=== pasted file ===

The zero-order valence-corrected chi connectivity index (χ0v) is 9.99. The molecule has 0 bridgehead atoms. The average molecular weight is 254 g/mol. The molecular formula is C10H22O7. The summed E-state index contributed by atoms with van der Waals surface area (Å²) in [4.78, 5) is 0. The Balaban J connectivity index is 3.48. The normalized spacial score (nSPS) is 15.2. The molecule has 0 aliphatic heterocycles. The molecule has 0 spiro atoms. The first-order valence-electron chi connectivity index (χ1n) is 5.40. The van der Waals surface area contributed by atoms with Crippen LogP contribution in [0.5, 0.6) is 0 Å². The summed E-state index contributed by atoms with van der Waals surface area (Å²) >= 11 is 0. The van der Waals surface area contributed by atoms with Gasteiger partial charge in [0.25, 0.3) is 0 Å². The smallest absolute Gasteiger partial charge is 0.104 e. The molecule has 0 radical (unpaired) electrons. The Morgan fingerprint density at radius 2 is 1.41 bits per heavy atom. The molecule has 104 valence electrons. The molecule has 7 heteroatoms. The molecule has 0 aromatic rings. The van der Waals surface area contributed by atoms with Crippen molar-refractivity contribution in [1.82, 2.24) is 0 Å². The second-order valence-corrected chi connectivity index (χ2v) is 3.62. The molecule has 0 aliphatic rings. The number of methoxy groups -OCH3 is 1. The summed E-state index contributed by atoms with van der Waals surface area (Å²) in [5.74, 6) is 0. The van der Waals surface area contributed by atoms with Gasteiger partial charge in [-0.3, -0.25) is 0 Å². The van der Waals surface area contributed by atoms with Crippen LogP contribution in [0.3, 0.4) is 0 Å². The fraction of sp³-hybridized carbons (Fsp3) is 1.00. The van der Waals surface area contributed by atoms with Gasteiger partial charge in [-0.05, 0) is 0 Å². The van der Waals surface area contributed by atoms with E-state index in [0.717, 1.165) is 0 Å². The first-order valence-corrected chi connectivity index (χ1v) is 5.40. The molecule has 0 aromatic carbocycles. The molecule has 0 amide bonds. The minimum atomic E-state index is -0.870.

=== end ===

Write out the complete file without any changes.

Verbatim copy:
The zero-order valence-corrected chi connectivity index (χ0v) is 9.99. The molecule has 0 bridgehead atoms. The average molecular weight is 254 g/mol. The molecular formula is C10H22O7. The summed E-state index contributed by atoms with van der Waals surface area (Å²) in [4.78, 5) is 0. The Balaban J connectivity index is 3.48. The normalized spacial score (nSPS) is 15.2. The molecule has 0 aliphatic heterocycles. The molecule has 0 spiro atoms. The first-order valence-electron chi connectivity index (χ1n) is 5.40. The van der Waals surface area contributed by atoms with Crippen LogP contribution in [0.5, 0.6) is 0 Å². The summed E-state index contributed by atoms with van der Waals surface area (Å²) >= 11 is 0. The van der Waals surface area contributed by atoms with Gasteiger partial charge in [0.25, 0.3) is 0 Å². The smallest absolute Gasteiger partial charge is 0.104 e. The molecule has 0 radical (unpaired) electrons. The Morgan fingerprint density at radius 2 is 1.41 bits per heavy atom. The molecule has 104 valence electrons. The molecule has 7 heteroatoms. The molecule has 0 aromatic rings. The van der Waals surface area contributed by atoms with Crippen molar-refractivity contribution in [1.82, 2.24) is 0 Å². The second-order valence-corrected chi connectivity index (χ2v) is 3.62. The molecule has 0 aliphatic rings. The number of methoxy groups -OCH3 is 1. The summed E-state index contributed by atoms with van der Waals surface area (Å²) in [5.74, 6) is 0. The van der Waals surface area contributed by atoms with Gasteiger partial charge in [-0.3, -0.25) is 0 Å². The van der Waals surface area contributed by atoms with Crippen LogP contribution in [0.3, 0.4) is 0 Å². The fraction of sp³-hybridized carbons (Fsp3) is 1.00. The van der Waals surface area contributed by atoms with Gasteiger partial charge in [-0.05, 0) is 0 Å². The van der Waals surface area contributed by atoms with E-state index in [0.717, 1.165) is 0 Å². The first-order valence-corrected chi connectivity index (χ1v) is 5.40. The molecule has 0 aromatic carbocycles. The molecule has 0 amide bonds. The minimum atomic E-state index is -0.870.